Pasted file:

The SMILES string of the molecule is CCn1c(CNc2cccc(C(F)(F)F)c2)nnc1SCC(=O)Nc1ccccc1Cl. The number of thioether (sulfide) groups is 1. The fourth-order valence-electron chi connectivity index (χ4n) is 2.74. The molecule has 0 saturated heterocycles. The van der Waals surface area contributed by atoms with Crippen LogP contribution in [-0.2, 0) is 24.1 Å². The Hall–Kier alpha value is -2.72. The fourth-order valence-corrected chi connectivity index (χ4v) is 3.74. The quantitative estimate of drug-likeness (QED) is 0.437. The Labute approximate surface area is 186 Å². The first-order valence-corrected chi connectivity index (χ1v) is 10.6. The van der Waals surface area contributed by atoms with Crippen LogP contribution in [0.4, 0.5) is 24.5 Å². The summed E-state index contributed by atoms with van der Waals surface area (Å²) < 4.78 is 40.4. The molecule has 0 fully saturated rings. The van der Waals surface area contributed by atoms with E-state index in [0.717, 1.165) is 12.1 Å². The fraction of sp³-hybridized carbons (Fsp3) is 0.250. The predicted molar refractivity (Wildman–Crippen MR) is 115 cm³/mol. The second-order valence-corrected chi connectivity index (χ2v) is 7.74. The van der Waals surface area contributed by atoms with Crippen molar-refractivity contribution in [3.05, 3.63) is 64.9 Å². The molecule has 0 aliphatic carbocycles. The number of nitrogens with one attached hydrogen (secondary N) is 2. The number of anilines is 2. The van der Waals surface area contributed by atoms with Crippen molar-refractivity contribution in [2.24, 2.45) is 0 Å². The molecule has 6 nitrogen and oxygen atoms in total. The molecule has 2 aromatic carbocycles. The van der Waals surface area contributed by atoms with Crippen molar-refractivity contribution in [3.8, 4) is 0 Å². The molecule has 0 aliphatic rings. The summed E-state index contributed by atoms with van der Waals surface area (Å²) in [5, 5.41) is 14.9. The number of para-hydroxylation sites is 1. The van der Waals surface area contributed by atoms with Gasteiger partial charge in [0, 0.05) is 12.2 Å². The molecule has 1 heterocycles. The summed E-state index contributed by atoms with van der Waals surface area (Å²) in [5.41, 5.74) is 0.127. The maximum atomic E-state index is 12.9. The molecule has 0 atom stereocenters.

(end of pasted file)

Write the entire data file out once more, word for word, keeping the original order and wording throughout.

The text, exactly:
The SMILES string of the molecule is CCn1c(CNc2cccc(C(F)(F)F)c2)nnc1SCC(=O)Nc1ccccc1Cl. The number of thioether (sulfide) groups is 1. The fourth-order valence-electron chi connectivity index (χ4n) is 2.74. The molecule has 0 saturated heterocycles. The van der Waals surface area contributed by atoms with Crippen LogP contribution in [-0.2, 0) is 24.1 Å². The Hall–Kier alpha value is -2.72. The fourth-order valence-corrected chi connectivity index (χ4v) is 3.74. The quantitative estimate of drug-likeness (QED) is 0.437. The Labute approximate surface area is 186 Å². The first-order valence-corrected chi connectivity index (χ1v) is 10.6. The van der Waals surface area contributed by atoms with Crippen LogP contribution in [0.4, 0.5) is 24.5 Å². The summed E-state index contributed by atoms with van der Waals surface area (Å²) < 4.78 is 40.4. The molecule has 0 fully saturated rings. The van der Waals surface area contributed by atoms with E-state index in [0.717, 1.165) is 12.1 Å². The fraction of sp³-hybridized carbons (Fsp3) is 0.250. The predicted molar refractivity (Wildman–Crippen MR) is 115 cm³/mol. The second-order valence-corrected chi connectivity index (χ2v) is 7.74. The van der Waals surface area contributed by atoms with Crippen molar-refractivity contribution in [3.05, 3.63) is 64.9 Å². The molecule has 0 aliphatic carbocycles. The number of nitrogens with one attached hydrogen (secondary N) is 2. The number of anilines is 2. The van der Waals surface area contributed by atoms with Crippen molar-refractivity contribution in [2.24, 2.45) is 0 Å². The molecule has 6 nitrogen and oxygen atoms in total. The molecule has 2 aromatic carbocycles. The van der Waals surface area contributed by atoms with Crippen molar-refractivity contribution in [3.8, 4) is 0 Å². The molecule has 0 aliphatic rings. The summed E-state index contributed by atoms with van der Waals surface area (Å²) in [5, 5.41) is 14.9. The number of para-hydroxylation sites is 1. The van der Waals surface area contributed by atoms with Gasteiger partial charge in [0, 0.05) is 12.2 Å². The molecule has 1 heterocycles. The summed E-state index contributed by atoms with van der Waals surface area (Å²) in [5.41, 5.74) is 0.127. The maximum atomic E-state index is 12.9. The molecule has 0 atom stereocenters.